Vocatus Genealogy


Why Vocatus?

There seems to be a lot of factors driving the urge to collect extended family information: curiosity, the skeletons in the closet, the famous relative on the wall, the fear of being forgotten, familial self-consciousness, the eternal nurture/nature discussion or simply keeping track of all those grandparents, aunts, uncles, cousins, nieces and nephews.

Computer driven data bases have simplified the task so that terms like family tree, lineage, genealogy, ancestry or history, overlap. The old chart with the names of the great-great-great grandparents engraved on the trunk, supporting all those branches is a very limited application. The better metaphor is a sprawling vine. Any leaf can be an epicenter, rippling in all directions.

Since the software can discriminate the quality and intensity of relationships, "significant other" or "sharing a household" seems minimally adequate to cling to the wall.

Thus we have the problem of how do you name a site like this that contains multiple families, generations, languages and cultures? It is an amorphous virtual mass that at any given moment can veer off and encompass a whole new or very old clan.

Searching for a single thread in what we know about our genealogical community today, religion seems to be the only common factor that emerges, one way or another, if only by rejection, among the families and persons that make up our lineage as we perceive it today.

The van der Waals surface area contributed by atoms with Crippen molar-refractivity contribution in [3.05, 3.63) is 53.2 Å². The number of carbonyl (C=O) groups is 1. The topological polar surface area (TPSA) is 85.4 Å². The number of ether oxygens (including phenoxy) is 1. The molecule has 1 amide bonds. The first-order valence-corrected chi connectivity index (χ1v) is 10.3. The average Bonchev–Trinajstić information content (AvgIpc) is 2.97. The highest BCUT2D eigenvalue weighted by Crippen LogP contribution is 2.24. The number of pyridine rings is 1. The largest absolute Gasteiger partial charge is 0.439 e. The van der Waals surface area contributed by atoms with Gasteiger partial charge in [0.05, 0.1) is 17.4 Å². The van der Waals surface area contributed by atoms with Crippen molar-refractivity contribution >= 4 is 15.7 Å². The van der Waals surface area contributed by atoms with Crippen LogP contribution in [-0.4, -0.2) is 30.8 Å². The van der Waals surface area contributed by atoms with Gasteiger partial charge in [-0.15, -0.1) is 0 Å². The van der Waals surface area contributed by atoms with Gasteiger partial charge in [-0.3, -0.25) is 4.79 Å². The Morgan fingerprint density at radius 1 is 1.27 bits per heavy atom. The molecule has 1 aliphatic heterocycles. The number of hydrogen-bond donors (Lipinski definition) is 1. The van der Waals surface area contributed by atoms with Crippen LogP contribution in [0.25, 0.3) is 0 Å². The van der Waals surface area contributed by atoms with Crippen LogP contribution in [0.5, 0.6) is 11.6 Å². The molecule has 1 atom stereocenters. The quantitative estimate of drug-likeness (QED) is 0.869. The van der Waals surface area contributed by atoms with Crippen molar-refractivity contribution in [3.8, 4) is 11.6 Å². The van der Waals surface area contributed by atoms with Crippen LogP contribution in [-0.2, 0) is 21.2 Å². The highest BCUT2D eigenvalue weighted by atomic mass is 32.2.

Well then, where do you get a single short word so the site name will be remembered, yet is not a registered domain name and can be construed to include everyone but offend no one?

Carl Gustav Jung, in his vast studies, came across a Latin phrase, attributed to the Renaissance scholar, Erasmus, and was so taken with it; he had it carved over the entrance to his home and on his tomb stone:

"Vocatus atque non vocatus deus aderit."

Translation: "Called or not called god appears." Or more accurately: "Having been called and not having been called, (a) god will be present".

The phrase is purposely ambiguous. The lower case "deus" can refer to the monotheistic God, or the whole panoply of the Greek gods, and that opens up a religious discussion where there is room for everyone, exactly what is desired. Goethe is reputed to have said, "As a moralist I am a monotheist, as an artist a polytheist, as a naturalist I am a pantheist."

We chose the Latin word "vocatus" which is the perfect passive participle of the Latin verb "to call" and can best be translated, "having been called".

One does not choose one's family. One is called.

Welcome to the Vocatus Genealogy Site, dedicated to Liliana Tuzzolo Burns who dearly loved all her families.

John E. Burns
February 23, 2004